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Tuesday, 11 September, 2001, 16:21 GMT 17:21 UK
City to house asylum seekers
Sighthill flats in Glasgow
Sighthill houses most of Scotland's asylum seekers
Councillors in Edinburgh have agreed to house up to 180 asylum seekers as part of the government's dispersal policy.

The city council has not offered homes to any of the current batch of asylum seekers because of its own housing emergency.

Two hundred families have been moved out of unsafe houses in the Scottish capital due to subsidence caused by old mine workings.

Sighthill protest
There have been demonstrations in Sighthill

But now the authority says it is ready to accept asylum seekers and not leave it all to Glasgow, which is home to the 5,000 people who have been brought to Scotland.

The largest proportion have been located in the Sighthill area of the city.

However, the demonstrations and racial tension which followed the death of a 22-year-old Kurdish refugee last month led to calls for asylum seekers to be dispersed more evenly around the country in future.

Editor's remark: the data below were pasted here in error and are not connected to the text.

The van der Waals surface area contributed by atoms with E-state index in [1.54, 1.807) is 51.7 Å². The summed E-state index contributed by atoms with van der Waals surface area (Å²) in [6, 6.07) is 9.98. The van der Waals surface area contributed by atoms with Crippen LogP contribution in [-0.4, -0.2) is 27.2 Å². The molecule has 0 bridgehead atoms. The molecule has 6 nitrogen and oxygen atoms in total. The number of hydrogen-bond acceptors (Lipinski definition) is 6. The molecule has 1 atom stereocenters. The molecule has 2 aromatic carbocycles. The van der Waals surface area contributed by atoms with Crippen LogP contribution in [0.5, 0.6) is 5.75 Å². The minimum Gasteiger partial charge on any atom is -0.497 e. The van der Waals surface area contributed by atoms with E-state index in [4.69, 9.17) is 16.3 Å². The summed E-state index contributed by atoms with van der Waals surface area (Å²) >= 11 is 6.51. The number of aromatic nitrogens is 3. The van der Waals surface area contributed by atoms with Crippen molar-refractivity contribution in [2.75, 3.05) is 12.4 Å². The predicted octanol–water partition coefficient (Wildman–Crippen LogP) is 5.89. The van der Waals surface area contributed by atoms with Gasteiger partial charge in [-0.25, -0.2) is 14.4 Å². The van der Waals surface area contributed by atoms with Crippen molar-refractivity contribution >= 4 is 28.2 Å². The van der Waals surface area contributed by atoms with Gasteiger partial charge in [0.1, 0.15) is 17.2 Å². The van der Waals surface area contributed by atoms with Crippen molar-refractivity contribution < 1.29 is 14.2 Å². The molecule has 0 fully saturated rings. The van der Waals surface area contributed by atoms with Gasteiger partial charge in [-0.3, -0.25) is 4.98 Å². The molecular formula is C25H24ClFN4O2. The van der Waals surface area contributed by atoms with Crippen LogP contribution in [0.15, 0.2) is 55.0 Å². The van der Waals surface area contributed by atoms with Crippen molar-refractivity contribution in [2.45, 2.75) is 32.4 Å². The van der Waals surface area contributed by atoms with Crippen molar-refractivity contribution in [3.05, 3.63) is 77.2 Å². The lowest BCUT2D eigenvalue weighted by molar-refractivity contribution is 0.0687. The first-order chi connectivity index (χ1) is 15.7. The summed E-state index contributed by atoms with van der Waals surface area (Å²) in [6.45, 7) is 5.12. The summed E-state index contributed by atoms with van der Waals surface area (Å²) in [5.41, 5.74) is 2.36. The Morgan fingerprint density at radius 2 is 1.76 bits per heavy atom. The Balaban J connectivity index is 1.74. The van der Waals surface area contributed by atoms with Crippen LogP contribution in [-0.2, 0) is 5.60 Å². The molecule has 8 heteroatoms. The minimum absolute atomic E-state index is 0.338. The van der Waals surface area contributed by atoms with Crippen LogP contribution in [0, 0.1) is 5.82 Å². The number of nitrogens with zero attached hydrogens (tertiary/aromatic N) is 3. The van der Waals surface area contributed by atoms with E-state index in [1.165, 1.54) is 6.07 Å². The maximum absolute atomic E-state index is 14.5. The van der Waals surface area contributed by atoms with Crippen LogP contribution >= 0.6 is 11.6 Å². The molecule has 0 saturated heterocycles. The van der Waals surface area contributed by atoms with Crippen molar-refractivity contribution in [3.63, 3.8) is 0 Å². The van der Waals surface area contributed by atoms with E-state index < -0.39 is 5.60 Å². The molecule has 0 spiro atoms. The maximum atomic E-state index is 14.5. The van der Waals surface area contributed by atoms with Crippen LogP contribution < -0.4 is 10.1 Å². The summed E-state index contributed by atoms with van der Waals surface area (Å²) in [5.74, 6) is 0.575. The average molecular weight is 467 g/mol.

Fife, West Dunbartonshire and East Renfrewshire have already offered to take asylum seekers and now Edinburgh is following suit.

But land subsidence in the Ferniehill, Moredun Park and Gilmerton areas had meant hundreds of people were evacuated and 200 families had to be rehoused after whole rows of council houses were left unsafe.

'Learn lessons'

Edinburgh City Council says it is determined to learn the lessons of Sighthill.

After a meeting on Tuesday the council offered 100 homes for up to 180 people - probably in Granton, Wester Hailes and Craigmillar.

Local community and ethnic groups have already been involved in discussions and the council is pushing for the asylum seekers to be moved in on a gradual basis..

The move comes days after the Scottish Executive said it was introducing a minister for asylum issues.

The responsibility has been added to the portfolio of Social Justice Minister Jackie Baillie.

She will deal with devolved issues including health, education, social work and policing - although the Home Office remains in charge of immigration policy and the controversial voucher scheme.

The Scottish National Party has called for her remit to be expanded to include these matters, warning that she will be "hamstrung" if responsibility remains at Westminster.

See also:

09 Sep 01 | Scotland
Executive appoints asylum minister
15 Aug 01 | Scotland
SNP seeks devolved asylum powers
09 Aug 01 | Scotland
Councils to ease refugee plight
30 Jul 01 | Scotland
Mines blamed for housing collapses
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